As cases rise, Anchorage restricts gatherings, capacity in Anchorage bars and restaurants

Nicki Hale, the owner of Van’s Dive Bar in Fairview, mixes a drink at the reopening of her bar in May. (Lex Treinen/Alaska Public Media)

With the recent surge in COVID-19 cases in Anchorage, Mayor Ethan Berkowitz released new orders Wednesday to reinstate some limitations on bars, restaurants and other gathering spaces. The new orders go into effect at 8 a.m. Friday. In effect, they return the city to a modified version of Phase 2 of the reopening plan, which is where the city was in May.

“Reopening has allowed almost all businesses to get back to work, including high-risk industries, where a high percentage of current cases appears to be originating,” the proclamation read.

“We have looked at best practices around the country, and we’ve made a determination that it is time for us to throttle back,” Berkowitz said at a press conference this afternoon.

RELATED: Additional actions needed, state warns, or ‘cases are expected to continue to rise rapidly’

The new restrictions should look somewhat familiar. Bars and nightclubs will once again be limited to 25 percent capacity indoors and outdoors, including staff and customers. Restaurants will be limited to 50 percent capacity indoors, along with all other indoor entertainment and recreation facilities like gyms, theaters and bingo halls.

Guests at the rooftop of Williwaw Social in downtown Anchorage on July 21, 2020 (Lex Treinen/Alaska Public Media)

All establishments that serve people in a sit-down setting or for appointments or services that last 15 minutes or longer will be required to keep legible visitor logs to aid with contact tracing.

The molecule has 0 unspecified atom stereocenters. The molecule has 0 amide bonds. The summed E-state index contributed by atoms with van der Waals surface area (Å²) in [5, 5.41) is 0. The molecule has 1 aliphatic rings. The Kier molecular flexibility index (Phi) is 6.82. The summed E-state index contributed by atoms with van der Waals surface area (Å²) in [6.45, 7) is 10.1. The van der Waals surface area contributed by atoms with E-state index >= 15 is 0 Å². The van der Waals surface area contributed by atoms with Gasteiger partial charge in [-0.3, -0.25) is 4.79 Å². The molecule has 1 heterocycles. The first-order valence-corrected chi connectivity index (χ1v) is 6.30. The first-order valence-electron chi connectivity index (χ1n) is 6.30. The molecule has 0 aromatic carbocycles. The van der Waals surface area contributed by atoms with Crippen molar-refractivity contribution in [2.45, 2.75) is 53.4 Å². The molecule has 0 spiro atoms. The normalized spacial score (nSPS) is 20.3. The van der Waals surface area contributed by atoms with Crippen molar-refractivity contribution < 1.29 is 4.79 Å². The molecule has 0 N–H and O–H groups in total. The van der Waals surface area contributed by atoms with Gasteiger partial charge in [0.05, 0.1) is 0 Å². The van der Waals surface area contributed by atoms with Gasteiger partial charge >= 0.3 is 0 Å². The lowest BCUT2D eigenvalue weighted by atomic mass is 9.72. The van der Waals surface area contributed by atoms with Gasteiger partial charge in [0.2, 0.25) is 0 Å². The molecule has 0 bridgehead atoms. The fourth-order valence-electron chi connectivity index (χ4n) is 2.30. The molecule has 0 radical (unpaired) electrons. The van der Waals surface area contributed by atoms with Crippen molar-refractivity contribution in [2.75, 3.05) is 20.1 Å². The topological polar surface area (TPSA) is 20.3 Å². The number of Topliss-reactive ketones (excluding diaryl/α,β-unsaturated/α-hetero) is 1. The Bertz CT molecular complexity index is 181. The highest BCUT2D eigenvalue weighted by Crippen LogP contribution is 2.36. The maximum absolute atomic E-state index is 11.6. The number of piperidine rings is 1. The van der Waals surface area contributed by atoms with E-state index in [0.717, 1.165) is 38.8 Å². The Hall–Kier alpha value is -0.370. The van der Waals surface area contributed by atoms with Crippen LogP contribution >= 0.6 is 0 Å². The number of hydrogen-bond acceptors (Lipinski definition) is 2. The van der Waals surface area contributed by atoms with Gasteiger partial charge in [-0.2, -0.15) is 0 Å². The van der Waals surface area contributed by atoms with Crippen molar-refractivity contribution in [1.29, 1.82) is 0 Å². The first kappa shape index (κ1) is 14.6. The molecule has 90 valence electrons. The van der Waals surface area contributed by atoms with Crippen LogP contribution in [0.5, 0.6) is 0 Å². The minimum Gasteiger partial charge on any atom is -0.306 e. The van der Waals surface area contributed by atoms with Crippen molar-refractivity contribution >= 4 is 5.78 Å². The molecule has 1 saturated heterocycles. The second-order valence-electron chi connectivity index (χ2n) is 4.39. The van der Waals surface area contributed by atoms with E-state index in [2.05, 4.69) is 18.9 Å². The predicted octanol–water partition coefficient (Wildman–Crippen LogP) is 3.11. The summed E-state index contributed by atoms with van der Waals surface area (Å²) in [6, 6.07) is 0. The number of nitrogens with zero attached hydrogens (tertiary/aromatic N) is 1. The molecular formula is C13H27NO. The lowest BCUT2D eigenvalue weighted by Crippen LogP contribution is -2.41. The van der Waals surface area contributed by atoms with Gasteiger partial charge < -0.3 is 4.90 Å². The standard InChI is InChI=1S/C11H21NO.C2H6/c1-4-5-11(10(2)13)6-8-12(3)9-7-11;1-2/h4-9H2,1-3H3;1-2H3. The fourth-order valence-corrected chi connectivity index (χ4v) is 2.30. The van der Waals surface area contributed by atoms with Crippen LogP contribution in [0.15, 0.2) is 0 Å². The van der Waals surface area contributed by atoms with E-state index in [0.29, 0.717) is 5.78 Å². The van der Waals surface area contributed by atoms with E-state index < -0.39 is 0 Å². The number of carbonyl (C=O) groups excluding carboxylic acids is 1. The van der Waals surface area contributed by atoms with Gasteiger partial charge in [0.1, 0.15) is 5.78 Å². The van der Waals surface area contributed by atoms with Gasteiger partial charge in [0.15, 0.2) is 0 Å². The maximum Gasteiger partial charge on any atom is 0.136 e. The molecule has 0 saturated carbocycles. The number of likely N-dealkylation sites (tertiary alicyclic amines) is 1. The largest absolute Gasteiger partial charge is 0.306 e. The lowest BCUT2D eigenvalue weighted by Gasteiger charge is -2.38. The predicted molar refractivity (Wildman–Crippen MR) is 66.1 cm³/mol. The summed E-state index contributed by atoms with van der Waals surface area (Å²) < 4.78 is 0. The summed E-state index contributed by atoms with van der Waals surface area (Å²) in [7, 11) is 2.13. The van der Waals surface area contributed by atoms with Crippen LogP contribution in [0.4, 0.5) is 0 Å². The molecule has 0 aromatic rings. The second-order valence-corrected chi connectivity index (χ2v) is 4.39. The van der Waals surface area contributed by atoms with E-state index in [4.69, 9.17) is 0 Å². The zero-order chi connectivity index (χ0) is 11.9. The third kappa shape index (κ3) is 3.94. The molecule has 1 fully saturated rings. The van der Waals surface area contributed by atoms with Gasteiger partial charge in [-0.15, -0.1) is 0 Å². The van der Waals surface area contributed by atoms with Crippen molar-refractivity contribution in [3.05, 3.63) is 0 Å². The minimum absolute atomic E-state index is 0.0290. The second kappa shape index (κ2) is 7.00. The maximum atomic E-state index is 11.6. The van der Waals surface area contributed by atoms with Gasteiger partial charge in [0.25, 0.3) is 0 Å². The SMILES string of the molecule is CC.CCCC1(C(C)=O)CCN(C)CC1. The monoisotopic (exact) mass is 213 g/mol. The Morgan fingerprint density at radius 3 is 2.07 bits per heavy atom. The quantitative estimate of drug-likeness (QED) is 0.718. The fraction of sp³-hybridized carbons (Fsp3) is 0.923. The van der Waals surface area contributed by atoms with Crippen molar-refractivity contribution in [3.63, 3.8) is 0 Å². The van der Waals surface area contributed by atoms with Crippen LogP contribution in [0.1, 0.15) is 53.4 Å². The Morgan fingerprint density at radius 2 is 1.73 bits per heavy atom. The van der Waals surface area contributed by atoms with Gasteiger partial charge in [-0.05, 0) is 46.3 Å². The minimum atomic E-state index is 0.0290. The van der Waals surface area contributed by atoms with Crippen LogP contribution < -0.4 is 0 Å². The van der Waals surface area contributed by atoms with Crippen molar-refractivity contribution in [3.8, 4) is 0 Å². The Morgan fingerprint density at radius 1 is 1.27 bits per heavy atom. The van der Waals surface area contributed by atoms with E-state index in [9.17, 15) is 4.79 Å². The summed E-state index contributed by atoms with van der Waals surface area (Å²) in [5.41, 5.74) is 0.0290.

Indoor gatherings and events will be restricted to 25 people maximum. Outdoor gatherings involving food or drink consumption will be allowed up to 50. There are exceptions for farmer’s markets and food truck events where social distancing of six feet or more can be maintained, as long as on-site dining is discouraged. Drive-in events will also be exempted from the 50 people maximum, as cars are spaced adequately and nothing is passed between them.

All businesses will be required to notify employees if “known or probable” exposure to COVID-19 occurred at work. Hotels will need to notify employees and local and state health departments if they are lodging people who are in quarantine due to travel or possible exposure.

Economic and Community Development director Christopher Schutte said that the city will approach any businesses that don’t comply with the limitations with education first, before they move to more formal enforcement.

Berkowitz said the city has been in communication with the hospitality industry about the restrictions. 

“There’s … a recognition that if we don’t contain the virus, if we don’t protect public health, then we can’t really make sure that the economy is in a stable place,” he said.

RELATED: Public health officials warn Anchorage is getting closer to max health care capacity

The state warned on Tuesday that community spread is occurring “in almost every business type that involves in-person interaction.” Cases rose by 25 percent in the week of July 12 to July 18 alone. Anchorage schools will likely be unable to hold in-person classes in the fall unless cases counts fall. City health officials have warned that Anchorage’s public health capacity is approaching max capacity. At the current rate of spread, they said hospitals are predicted to run out of ICU beds as early as September 22.

Wednesday, July 22, 2020, Community Briefing:Today, the Mayor will discuss the Municipality’s transition back to a modified version of Phase 2: Recovery, in the “Safe Anchorage: A Roadmap to Reopening” plan. Briefing participants are Natasha Pineda, Anchorage Health Department Director, and Chris Schutte, Director of the Office of Economic and Community Development. More information can be found on the Municipality of Anchorage’s COVID-19 website:

Posted by Mayor Ethan Berkowitz on Wednesday, July 22, 2020

This is a breaking story. Check back for updates.

Kavitha George is Alaska Public Media’s climate change reporter. Reach her at Read more about Kavitha here.

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